Previously on Scare Yourself Silly: DON’T CALL THIS NUMBER. SERIOUSLY, I MEAN IT.
This post originally appeared on The Toast.
Let’s play a little game. You’ve probably played it before; it’s called “Two Truths and a Lie.” Can you guess which of these three news stories are true and which is false?
A group of university students were shocked to find that a stranger had taken up residence in the basement of their off-campus home without their knowledge.
The students, a group of eight men and two women, first moved into the house on August 5; when strange things began happening shortly thereafter, they began to joke that their house was haunted. Drawers would be left open in the kitchen and the bathroom; lights would be found turned on; and periodically, strange noises emanated from the basement. The students traced the noises to a locked door in their basement, located two flights down from the house’s main level. They were unable to open the door; assuming it to be a utility closet, they left it alone.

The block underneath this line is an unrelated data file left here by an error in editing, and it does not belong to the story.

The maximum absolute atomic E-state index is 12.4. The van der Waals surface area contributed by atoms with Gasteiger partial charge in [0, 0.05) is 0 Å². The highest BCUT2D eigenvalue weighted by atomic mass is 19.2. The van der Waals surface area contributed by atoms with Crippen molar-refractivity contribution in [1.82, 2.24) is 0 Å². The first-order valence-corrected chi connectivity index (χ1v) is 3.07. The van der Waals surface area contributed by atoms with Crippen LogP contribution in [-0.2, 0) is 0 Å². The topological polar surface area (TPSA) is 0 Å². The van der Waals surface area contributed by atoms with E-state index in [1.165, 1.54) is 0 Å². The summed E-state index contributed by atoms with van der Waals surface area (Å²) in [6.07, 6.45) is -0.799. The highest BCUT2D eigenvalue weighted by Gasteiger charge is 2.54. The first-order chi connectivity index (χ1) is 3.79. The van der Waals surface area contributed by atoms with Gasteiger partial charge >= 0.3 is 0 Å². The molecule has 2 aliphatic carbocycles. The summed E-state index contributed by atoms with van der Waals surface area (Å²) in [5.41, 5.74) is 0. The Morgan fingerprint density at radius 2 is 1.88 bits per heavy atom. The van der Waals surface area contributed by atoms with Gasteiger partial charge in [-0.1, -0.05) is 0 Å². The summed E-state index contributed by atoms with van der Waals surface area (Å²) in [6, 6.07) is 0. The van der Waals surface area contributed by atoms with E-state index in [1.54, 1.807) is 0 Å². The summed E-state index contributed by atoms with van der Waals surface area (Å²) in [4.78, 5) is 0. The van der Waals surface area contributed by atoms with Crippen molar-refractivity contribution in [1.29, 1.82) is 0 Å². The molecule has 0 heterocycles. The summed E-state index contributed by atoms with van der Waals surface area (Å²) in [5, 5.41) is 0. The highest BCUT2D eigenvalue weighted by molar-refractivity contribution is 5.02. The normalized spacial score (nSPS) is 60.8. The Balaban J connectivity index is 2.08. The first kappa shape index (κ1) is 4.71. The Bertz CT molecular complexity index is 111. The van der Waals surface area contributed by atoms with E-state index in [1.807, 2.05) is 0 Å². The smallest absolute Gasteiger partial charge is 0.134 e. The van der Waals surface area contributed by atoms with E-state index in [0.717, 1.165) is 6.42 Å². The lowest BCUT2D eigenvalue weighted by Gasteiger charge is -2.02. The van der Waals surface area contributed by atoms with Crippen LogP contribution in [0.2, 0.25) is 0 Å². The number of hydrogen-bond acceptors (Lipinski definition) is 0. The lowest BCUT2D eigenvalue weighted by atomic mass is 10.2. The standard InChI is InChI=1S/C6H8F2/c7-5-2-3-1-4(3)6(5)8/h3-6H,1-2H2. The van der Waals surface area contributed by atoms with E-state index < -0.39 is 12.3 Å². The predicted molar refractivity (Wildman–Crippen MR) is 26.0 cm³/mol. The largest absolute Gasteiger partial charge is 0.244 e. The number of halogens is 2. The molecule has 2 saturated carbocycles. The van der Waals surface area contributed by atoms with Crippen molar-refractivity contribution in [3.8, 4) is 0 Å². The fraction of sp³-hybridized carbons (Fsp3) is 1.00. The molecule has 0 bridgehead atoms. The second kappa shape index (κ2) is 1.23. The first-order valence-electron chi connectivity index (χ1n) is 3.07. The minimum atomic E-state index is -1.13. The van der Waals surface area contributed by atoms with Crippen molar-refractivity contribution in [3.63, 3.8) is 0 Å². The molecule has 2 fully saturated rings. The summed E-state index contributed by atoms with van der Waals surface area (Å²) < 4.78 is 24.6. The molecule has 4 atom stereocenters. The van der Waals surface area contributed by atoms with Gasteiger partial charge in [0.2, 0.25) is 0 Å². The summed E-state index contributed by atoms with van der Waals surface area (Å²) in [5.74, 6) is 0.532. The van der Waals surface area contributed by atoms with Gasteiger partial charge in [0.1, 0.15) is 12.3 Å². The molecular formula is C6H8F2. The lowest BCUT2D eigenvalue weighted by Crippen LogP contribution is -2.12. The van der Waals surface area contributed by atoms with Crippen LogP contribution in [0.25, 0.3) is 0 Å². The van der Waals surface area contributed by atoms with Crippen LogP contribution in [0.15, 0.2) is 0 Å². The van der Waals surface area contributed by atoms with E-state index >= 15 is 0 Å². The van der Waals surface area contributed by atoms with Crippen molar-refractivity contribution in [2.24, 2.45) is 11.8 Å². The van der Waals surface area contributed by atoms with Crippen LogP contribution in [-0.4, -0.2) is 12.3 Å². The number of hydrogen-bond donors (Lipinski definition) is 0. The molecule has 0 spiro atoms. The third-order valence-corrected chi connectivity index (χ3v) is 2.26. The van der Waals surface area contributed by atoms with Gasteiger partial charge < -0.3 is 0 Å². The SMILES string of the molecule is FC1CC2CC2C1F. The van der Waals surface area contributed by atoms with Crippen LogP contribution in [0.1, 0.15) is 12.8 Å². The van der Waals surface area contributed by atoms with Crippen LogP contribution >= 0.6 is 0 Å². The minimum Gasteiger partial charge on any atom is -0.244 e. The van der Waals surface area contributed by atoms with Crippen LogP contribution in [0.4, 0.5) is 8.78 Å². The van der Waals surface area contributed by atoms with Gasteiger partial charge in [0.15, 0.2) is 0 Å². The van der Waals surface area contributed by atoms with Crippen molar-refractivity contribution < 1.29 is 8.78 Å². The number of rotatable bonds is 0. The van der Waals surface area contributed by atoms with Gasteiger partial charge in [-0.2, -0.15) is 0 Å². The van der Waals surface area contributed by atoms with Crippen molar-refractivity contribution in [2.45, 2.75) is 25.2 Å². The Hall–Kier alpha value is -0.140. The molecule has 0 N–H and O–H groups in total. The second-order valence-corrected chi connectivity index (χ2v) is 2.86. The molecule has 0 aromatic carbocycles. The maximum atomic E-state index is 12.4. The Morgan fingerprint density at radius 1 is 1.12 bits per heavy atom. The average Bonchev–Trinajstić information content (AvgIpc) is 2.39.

After several weeks of unsettling activity, the students called both their landlord and the police, who were able to pry the handle off the locked door. Behind it, they found a furnished bedroom, complete with clothing, a television, and photographs on the walls: Evidence that someone had been residing in their basement, rent-free and without their knowledge, the entire time they had been living there. Based on the photographs in the room, one of the students realized that he had previously had a run-in with their mysterious roommate; the man had introduced himself as “Jeremy.” Although “Jeremy” was an unfamiliar face, the student had assumed he was visiting one of the house’s other nine occupants and did not pursue the matter further.
The students were able to get in touch with “Jeremy” via a note left in his room. Although he has since moved out of the basement, the house’s official occupants remain shaken up. The students are considering taking legal action against the realty company that leased them the house, citing among other concerns the facts that they had not changed the locks or made sure that the house was vacant before their new tenants moved in. “It could have potentially been a scary situation,” one of the students said. “They hadn’t changed the locks from the year before, and the keys don’t say ‘do not duplicate.
“There could be hundreds of people with keys to the house.”